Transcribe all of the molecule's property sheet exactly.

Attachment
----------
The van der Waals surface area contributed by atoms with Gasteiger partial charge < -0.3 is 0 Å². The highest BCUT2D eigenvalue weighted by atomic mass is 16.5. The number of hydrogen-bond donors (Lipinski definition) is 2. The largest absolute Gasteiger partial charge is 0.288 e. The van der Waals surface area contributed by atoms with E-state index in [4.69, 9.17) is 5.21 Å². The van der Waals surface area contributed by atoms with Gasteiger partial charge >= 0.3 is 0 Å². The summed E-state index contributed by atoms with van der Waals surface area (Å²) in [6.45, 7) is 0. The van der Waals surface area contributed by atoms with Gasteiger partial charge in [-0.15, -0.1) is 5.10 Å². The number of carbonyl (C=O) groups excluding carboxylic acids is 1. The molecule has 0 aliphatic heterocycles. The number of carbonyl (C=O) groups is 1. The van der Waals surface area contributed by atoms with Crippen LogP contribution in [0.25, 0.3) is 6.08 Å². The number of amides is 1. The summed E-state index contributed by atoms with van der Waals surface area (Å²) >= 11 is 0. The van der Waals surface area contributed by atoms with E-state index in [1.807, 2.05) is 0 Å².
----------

The van der Waals surface area contributed by atoms with Gasteiger partial charge < -0.3 is 0 Å². The highest BCUT2D eigenvalue weighted by atomic mass is 16.5. The number of hydrogen-bond donors (Lipinski definition) is 2. The largest absolute Gasteiger partial charge is 0.288 e. The van der Waals surface area contributed by atoms with E-state index in [4.69, 9.17) is 5.21 Å². The van der Waals surface area contributed by atoms with Gasteiger partial charge >= 0.3 is 0 Å². The summed E-state index contributed by atoms with van der Waals surface area (Å²) in [6.45, 7) is 0. The van der Waals surface area contributed by atoms with Gasteiger partial charge in [-0.15, -0.1) is 5.10 Å². The number of carbonyl (C=O) groups excluding carboxylic acids is 1. The molecule has 0 aliphatic heterocycles. The number of carbonyl (C=O) groups is 1. The van der Waals surface area contributed by atoms with Crippen LogP contribution in [0.25, 0.3) is 6.08 Å². The number of amides is 1. The summed E-state index contributed by atoms with van der Waals surface area (Å²) >= 11 is 0. The van der Waals surface area contributed by atoms with E-state index in [1.807, 2.05) is 0 Å².